Google Analytics Quick Tip: Prevent Tracking Code Theft

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Published December 5, 2013 by Brad Knutson
Google Analytics Quick Tip: Prevent Tracking Code Theft

For the third time in less than a month, some hooligan has stolen my Google Analytics tracking code! I checked my Google Analytics reports today, as I do frequently, to find an increase in traffic. At first, I was excited to see where this new traffic was coming from! There was a bunch of new referrals, maybe one of my articles got picked up somewhere and there was a bunch of referral traffic coming in.

Unfortunately that wasn’t the case. The increase in traffic was going to a bunch of landing pages that I knew were not part of my site, and being referred by a bunch of sites that wouldn’t be linking to me in the first place. I had seen this before (twice) and I knew immediately what was going on.

Stop Stealing My Google Analytics Tracking Code!

Someone had stolen my Google Analytics tracking code…again!

What likely happened was that someone saw one of my posts where I posted a code or markup intensive example, so they viewed the source of the page and copied everything. When they pasted the code onto their own website, they must have not noticed my Google Analytics tracking code was left behind, or they didn’t know any better.

It’s partially my fault though, as I didn’t have a filter set up to prevent this data from polluting my Google Analytics reports. I take the blame for that…

So today, I’d like to show you a really easy filter to implement that will prevent this from ever happening to you!

Setting Up The Google Analytics Filter

Log into your Google Analytics account, and click the Admin button, usually on the right side of the navigation bar.

Select the Account, Property, Profile that you want the filter to be applied to. Note that if you have multiple Properties and Profiles you may want to add the filter to many or all of them – it’s up to you.

Click on the Filters link in the Profile column.

Google Analytics - Setting Up a Filter

Next, we’ll create our custom filter.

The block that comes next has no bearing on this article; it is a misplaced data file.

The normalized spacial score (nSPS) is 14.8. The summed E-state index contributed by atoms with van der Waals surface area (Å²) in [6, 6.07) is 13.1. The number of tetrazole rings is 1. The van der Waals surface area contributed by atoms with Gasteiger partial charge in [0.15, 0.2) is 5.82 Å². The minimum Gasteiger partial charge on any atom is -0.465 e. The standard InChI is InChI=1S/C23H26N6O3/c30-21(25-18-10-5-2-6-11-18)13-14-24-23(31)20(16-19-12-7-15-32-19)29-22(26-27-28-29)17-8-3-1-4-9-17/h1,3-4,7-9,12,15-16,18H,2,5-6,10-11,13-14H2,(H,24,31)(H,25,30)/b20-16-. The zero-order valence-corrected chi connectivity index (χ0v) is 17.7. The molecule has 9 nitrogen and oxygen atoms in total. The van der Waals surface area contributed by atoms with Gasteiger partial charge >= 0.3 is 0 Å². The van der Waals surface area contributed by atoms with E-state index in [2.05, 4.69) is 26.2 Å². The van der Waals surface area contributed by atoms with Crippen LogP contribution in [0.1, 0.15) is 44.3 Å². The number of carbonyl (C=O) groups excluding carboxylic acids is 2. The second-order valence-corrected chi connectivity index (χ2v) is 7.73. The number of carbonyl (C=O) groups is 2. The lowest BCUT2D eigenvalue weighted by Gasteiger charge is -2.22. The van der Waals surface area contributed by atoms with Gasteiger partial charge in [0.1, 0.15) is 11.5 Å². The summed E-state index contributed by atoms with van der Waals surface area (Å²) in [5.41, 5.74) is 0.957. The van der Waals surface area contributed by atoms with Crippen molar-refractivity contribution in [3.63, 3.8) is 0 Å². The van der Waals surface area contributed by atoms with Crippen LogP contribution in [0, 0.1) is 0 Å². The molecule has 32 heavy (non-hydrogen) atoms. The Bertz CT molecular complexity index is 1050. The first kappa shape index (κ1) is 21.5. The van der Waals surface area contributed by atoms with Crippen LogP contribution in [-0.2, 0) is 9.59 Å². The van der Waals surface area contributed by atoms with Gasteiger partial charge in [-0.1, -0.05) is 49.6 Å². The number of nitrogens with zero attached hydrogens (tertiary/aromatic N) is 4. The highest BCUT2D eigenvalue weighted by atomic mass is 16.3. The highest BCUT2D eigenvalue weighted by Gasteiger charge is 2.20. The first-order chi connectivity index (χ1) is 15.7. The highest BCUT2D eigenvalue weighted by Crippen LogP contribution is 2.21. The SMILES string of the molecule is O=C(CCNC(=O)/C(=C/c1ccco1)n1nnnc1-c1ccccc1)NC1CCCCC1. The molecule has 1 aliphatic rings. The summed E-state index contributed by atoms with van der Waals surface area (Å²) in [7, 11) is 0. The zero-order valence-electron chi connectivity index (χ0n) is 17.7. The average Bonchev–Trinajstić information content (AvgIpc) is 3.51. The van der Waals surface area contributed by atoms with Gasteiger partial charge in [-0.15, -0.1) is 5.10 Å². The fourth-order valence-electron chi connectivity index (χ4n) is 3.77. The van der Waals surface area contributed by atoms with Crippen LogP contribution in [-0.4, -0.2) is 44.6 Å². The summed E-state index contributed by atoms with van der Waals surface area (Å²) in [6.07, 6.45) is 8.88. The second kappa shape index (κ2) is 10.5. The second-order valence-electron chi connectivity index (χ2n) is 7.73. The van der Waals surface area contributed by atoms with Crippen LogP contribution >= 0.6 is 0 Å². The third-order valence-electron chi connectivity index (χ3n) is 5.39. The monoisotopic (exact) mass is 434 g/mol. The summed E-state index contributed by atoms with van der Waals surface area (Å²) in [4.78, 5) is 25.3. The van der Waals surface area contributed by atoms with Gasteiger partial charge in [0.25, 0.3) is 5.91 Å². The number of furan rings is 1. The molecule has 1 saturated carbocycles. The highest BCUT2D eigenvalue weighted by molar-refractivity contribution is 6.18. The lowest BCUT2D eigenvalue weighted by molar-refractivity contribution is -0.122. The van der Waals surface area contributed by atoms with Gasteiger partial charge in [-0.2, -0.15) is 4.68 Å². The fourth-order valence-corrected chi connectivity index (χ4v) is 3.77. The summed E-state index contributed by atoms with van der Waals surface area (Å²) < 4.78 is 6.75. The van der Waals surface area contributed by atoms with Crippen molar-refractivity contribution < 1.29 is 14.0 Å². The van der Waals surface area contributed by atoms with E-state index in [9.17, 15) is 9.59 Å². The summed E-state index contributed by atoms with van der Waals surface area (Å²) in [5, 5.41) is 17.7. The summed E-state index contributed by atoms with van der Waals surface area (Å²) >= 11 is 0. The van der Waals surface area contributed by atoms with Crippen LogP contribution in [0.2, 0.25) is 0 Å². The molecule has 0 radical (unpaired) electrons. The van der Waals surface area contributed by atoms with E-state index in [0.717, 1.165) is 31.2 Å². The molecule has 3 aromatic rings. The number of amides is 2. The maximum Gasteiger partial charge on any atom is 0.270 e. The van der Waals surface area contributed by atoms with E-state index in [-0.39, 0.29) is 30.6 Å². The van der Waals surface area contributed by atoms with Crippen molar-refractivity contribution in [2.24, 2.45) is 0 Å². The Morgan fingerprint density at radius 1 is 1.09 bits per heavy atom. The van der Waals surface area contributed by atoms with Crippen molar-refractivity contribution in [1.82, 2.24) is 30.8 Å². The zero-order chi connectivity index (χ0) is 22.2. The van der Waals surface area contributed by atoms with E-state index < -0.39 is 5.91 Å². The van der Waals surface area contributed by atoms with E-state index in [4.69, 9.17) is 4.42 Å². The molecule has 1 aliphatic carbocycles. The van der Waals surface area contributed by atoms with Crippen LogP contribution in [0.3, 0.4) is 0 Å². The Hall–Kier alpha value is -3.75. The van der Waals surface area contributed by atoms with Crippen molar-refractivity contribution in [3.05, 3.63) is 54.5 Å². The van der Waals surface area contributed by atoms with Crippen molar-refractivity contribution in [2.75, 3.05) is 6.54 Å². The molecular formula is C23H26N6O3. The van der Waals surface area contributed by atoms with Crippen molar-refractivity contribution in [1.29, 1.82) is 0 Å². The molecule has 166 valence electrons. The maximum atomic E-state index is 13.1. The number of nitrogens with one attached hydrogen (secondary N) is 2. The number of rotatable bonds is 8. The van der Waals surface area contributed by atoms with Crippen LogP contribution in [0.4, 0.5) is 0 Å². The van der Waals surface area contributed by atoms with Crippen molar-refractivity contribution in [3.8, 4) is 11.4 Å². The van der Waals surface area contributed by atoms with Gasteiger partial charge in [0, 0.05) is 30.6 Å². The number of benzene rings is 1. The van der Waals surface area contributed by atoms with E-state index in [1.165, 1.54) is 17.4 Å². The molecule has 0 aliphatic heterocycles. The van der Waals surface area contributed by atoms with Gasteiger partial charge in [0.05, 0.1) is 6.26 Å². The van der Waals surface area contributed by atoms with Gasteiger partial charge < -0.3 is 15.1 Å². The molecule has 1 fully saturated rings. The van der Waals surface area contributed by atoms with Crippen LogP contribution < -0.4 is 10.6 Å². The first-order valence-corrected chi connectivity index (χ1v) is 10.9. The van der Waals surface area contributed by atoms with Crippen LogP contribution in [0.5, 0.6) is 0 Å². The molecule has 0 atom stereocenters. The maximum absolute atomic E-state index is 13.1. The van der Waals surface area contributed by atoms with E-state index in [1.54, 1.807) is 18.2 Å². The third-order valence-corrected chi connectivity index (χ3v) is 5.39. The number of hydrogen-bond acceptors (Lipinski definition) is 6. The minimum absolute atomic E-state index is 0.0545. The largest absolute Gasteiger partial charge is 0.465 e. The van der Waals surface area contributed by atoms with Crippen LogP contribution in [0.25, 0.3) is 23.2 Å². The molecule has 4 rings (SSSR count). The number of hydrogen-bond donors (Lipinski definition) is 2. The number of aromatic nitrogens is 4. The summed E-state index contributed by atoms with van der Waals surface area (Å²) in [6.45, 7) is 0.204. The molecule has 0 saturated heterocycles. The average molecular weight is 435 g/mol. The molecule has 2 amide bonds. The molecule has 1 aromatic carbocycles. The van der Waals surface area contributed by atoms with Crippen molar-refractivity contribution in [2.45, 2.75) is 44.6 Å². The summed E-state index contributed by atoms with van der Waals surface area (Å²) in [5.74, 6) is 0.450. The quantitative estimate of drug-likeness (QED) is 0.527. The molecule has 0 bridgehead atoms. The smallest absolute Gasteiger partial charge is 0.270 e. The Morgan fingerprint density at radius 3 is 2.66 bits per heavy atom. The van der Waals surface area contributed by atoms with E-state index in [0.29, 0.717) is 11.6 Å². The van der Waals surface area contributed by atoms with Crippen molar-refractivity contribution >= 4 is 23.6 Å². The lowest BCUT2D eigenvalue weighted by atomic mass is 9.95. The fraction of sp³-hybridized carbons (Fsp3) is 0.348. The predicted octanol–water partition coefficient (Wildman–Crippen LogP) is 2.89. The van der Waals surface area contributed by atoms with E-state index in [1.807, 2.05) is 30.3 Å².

1. Name the filter something memorable, I chose Exclude External but Prevent Tracking Code Theives would also be appropriate.
  2. Leave the Filter Type at it’s default of Predefined Filter.
  3. Set the next three drop-downs to Include only, traffic to the hostname, and that contain.
  4. In the Hostname field, enter your domain name – leaving out http:// and www. – just enter (replacing example with your domain name). Don’t worry about subdomains.
  5. Save it!

Google Analytics Filter

Head over to the reporting side of Google Analytics and monitor your Real Time traffic for a few minutes to make sure that you are still tracking visitors. It would be tragic to accidentally set the filter to Exclude when you meant Include…so make sure that you set it up right!

Monitor your traffic over the next few days to make sure everything is normal, then you won’t have to worry about your tracking code being stolen ever again!

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Founder at Inbounderish
Brad Knutson is a Web Developer in the Twin Cities area of Minnesota. He has experience working with WordPress and Drupal, and also has an interest in SEO and Inbound Marketing.

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3 thoughts on “Google Analytics Quick Tip: Prevent Tracking Code Theft

    1. Brad Knutson Post author

      To be honest, I didn’t know it was possible either! I just assumed that Google would filter out traffic data if it was on a completely different domain (why else would they have you enter your domain in the first place?!) but you live and learn I guess :)

  1. jubby

    Any way to stop others from using your Google Analytics account number? The filter works well, but I wish I didn’t even have to do that. What’s the point of verifying your domain if anyone can just use your account number? Seems like Google would have something in place to prevent this.


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